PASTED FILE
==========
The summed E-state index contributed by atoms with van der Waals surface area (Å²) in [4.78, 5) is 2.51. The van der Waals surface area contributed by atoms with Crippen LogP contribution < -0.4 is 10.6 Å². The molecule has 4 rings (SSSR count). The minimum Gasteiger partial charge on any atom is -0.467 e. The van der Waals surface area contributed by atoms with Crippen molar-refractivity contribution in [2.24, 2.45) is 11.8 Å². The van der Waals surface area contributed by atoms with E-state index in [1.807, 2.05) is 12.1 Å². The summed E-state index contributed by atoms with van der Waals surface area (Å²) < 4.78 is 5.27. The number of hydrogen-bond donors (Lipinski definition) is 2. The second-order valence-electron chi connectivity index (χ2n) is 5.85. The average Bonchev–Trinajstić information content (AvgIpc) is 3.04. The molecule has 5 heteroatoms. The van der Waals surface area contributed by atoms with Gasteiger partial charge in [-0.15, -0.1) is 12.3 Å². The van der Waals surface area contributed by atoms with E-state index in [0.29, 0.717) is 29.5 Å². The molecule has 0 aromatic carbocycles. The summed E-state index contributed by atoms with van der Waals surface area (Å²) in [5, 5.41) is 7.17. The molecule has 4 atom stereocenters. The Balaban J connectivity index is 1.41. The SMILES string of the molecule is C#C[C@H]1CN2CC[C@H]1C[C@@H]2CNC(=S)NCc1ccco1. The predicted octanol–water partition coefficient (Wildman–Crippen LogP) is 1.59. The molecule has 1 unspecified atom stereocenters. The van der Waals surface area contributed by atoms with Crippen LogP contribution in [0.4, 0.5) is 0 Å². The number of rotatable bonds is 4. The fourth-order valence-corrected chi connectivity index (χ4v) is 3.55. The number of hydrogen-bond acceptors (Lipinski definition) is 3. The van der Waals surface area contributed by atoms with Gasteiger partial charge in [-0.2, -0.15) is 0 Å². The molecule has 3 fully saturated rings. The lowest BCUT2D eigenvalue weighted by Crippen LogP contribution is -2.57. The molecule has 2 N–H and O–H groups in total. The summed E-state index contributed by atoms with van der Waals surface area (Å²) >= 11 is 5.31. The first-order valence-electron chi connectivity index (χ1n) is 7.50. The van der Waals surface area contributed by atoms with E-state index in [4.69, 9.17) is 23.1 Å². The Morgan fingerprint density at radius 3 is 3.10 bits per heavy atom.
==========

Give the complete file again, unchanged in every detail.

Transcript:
The summed E-state index contributed by atoms with van der Waals surface area (Å²) in [4.78, 5) is 2.51. The van der Waals surface area contributed by atoms with Crippen LogP contribution < -0.4 is 10.6 Å². The molecule has 4 rings (SSSR count). The minimum Gasteiger partial charge on any atom is -0.467 e. The van der Waals surface area contributed by atoms with Crippen molar-refractivity contribution in [2.24, 2.45) is 11.8 Å². The van der Waals surface area contributed by atoms with E-state index in [1.807, 2.05) is 12.1 Å². The summed E-state index contributed by atoms with van der Waals surface area (Å²) < 4.78 is 5.27. The number of hydrogen-bond donors (Lipinski definition) is 2. The second-order valence-electron chi connectivity index (χ2n) is 5.85. The average Bonchev–Trinajstić information content (AvgIpc) is 3.04. The molecule has 5 heteroatoms. The van der Waals surface area contributed by atoms with Gasteiger partial charge in [-0.15, -0.1) is 12.3 Å². The van der Waals surface area contributed by atoms with E-state index in [0.29, 0.717) is 29.5 Å². The molecule has 0 aromatic carbocycles. The summed E-state index contributed by atoms with van der Waals surface area (Å²) in [5, 5.41) is 7.17. The molecule has 4 atom stereocenters. The Balaban J connectivity index is 1.41. The SMILES string of the molecule is C#C[C@H]1CN2CC[C@H]1C[C@@H]2CNC(=S)NCc1ccco1. The predicted octanol–water partition coefficient (Wildman–Crippen LogP) is 1.59. The molecule has 1 unspecified atom stereocenters. The van der Waals surface area contributed by atoms with Crippen LogP contribution in [0.4, 0.5) is 0 Å². The number of rotatable bonds is 4. The fourth-order valence-corrected chi connectivity index (χ4v) is 3.55. The number of hydrogen-bond acceptors (Lipinski definition) is 3. The van der Waals surface area contributed by atoms with Gasteiger partial charge in [-0.2, -0.15) is 0 Å². The molecule has 3 fully saturated rings. The lowest BCUT2D eigenvalue weighted by Crippen LogP contribution is -2.57. The molecule has 2 N–H and O–H groups in total. The summed E-state index contributed by atoms with van der Waals surface area (Å²) >= 11 is 5.31. The first-order valence-electron chi connectivity index (χ1n) is 7.50. The van der Waals surface area contributed by atoms with E-state index in [4.69, 9.17) is 23.1 Å². The Morgan fingerprint density at radius 3 is 3.10 bits per heavy atom.